The best living places on campus are, of course, the most difficult to get. You’ll find it nearly impossible to get a spot in Nittany Apartments or Eastview Terrace unless you’re an upperclassman or really lucky at the housing lottery. These housing options either give you a large room to yourself in Eastview Terrace, or essentially your own apartment located right on campus in Nittany Apartments.
Most students choose to live off-campus after their first year. Downtown apartment housing in buildings like Beaver Hill and The Legacy are in the central hub of Penn State’s nightlife. Cramped apartment parties arguably match the fun of the bars just across the street (equally sweaty, but cheaper), so you’ll always have plans Thursday through Saturday.
If you belong to a fraternity, Frat Row is the most luxurious housing around, but with some of the worst interiors. Glamour meets revulsion; fraternities hire chefs to cook meals nightly but you might find a whole rotting turkey in the bathtub. Upwards of 30 brothers inhabit each sprawling mansion, so while it may be messy you can always expect the best parties around. If you can get in, that is. Due to a strange local law, sororities can’t live off-campus together, lest they be considered a brothel, so they live in South campus.
A shining example of Penn State’s communal atmosphere, Houseasaurus maintains a co-op for people living together interested in self-sustainment. They grow their own food, share chores and give back to the community through musical events and poetry readings.
Where to Hang Out Between Classes
If you feel like just sitting around in between classes, Penn State offers scenic and beautiful places to enjoy the fresh air. Students lay out, play Frisbee or study on the iconic Old Main lawn. Sometimes you’ll see music festivals or fundraisers here, but mostly it’s full of loungers reading and engineering students surveying land for class.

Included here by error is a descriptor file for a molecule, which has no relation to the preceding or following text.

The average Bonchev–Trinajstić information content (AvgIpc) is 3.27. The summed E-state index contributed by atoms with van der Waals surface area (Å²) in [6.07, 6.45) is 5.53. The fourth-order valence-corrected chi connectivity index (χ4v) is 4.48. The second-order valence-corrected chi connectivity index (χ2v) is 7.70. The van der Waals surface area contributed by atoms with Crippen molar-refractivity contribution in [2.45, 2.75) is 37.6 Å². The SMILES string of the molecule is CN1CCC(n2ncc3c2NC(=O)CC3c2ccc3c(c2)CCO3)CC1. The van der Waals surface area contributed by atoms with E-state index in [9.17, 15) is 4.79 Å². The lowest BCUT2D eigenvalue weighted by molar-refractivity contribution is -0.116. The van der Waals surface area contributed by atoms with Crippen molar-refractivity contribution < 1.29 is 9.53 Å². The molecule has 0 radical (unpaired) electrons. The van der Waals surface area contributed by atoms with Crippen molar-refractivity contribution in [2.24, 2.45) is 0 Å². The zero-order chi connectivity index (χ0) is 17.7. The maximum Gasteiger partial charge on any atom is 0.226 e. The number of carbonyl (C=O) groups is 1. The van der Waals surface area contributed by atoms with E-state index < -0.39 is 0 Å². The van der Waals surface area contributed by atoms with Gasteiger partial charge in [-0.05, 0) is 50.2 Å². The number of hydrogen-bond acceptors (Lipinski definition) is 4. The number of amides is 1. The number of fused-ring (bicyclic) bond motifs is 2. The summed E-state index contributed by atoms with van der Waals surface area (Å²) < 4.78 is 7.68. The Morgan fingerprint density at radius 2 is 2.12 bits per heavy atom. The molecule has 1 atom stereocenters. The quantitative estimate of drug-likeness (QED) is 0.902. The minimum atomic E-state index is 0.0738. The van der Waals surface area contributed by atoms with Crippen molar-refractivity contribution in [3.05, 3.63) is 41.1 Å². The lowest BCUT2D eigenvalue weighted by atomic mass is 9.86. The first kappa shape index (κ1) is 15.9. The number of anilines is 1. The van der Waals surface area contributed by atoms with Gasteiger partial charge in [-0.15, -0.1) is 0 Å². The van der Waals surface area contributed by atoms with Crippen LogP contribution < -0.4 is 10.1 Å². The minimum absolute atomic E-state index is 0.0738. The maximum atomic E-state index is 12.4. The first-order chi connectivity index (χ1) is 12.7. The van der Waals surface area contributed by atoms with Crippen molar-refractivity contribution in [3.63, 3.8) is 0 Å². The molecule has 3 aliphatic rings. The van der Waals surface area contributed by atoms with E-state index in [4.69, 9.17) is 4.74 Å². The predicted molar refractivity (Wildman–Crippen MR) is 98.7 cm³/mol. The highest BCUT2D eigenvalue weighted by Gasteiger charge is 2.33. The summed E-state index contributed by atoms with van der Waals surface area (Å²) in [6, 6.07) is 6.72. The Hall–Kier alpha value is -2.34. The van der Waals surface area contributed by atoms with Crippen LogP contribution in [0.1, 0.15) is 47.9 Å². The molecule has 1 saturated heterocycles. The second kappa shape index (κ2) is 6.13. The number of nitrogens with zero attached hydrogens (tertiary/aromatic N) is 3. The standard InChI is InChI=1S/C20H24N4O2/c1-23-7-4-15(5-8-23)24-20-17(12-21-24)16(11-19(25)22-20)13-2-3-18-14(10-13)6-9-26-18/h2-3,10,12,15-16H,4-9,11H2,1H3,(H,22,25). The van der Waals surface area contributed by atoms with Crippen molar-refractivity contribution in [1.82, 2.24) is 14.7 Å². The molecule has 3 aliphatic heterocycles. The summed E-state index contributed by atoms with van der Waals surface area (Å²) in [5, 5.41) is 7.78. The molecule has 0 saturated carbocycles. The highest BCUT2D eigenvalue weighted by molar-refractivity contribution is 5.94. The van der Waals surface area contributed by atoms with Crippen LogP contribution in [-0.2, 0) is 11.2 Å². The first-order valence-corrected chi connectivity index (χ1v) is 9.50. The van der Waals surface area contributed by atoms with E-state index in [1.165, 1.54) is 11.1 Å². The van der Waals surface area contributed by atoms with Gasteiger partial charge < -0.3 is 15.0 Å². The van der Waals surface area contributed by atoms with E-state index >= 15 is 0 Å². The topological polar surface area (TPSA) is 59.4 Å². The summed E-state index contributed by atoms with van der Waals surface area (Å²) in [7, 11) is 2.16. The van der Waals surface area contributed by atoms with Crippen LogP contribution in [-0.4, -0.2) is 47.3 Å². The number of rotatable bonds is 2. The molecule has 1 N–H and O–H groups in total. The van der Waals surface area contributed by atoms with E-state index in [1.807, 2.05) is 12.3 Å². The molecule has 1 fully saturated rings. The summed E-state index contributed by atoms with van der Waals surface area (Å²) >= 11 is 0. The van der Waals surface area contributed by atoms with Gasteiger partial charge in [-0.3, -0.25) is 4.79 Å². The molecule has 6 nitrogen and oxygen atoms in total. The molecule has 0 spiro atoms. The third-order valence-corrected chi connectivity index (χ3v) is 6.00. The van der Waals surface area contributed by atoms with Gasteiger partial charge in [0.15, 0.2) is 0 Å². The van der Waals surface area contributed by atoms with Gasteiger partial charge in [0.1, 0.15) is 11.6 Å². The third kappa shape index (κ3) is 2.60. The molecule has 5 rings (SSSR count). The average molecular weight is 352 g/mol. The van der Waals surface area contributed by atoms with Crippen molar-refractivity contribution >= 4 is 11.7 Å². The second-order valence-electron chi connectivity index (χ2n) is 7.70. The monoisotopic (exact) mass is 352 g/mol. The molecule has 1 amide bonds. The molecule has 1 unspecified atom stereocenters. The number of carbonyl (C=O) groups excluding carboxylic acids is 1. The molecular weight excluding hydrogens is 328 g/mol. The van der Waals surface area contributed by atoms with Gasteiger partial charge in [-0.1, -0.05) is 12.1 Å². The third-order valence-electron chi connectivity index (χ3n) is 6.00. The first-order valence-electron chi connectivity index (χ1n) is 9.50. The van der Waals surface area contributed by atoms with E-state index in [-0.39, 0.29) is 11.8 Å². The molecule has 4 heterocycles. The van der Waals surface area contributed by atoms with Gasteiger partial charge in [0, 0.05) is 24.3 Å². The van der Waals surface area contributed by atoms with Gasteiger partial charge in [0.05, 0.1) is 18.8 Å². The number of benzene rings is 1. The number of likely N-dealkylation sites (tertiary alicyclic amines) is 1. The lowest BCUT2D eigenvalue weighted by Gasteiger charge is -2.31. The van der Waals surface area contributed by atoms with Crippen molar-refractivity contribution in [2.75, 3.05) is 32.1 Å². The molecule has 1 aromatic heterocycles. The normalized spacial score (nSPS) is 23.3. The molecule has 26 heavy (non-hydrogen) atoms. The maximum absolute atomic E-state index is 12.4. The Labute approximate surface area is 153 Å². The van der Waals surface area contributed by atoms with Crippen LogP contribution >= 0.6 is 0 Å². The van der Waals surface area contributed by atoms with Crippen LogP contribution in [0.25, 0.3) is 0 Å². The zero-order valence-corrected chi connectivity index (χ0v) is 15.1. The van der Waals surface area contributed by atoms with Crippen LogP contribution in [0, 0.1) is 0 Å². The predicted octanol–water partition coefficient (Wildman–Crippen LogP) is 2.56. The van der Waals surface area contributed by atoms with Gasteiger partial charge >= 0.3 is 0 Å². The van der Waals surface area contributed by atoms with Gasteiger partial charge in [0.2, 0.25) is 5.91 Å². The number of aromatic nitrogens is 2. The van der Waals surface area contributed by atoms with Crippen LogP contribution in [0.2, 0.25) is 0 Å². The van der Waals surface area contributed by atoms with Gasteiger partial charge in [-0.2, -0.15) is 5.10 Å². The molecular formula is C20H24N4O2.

Right in the middle of campus sits the HUB-Robeson Center, a huge building that hosts student affairs and guest lectures, and also supplies students with fast food, air conditioning and comfortable seating for studying. On particularly nice days, though, the spot right outside the HUB is the best place to hang out. Students always bustle by on their way to and from class, but it’s quieter than inside the HUB and a great opportunity to enjoy a rare sunny forecast.
If the forecast does call for rain, the colossal Pattee Library will suit your needs. It includes six floors filled with almost every book known to man, in addition to more computer labs than you can count on one hand. You can reserve special rooms with whiteboards and projectors for group work and visit the tech support section run by students. Hundreds of students swarm the library during midterms and finals week, but on most days it’s easy enough to find a quiet place to study.
Updated on November 14, 2014.
Contributors: Daniel Kuhn & Amanda Dash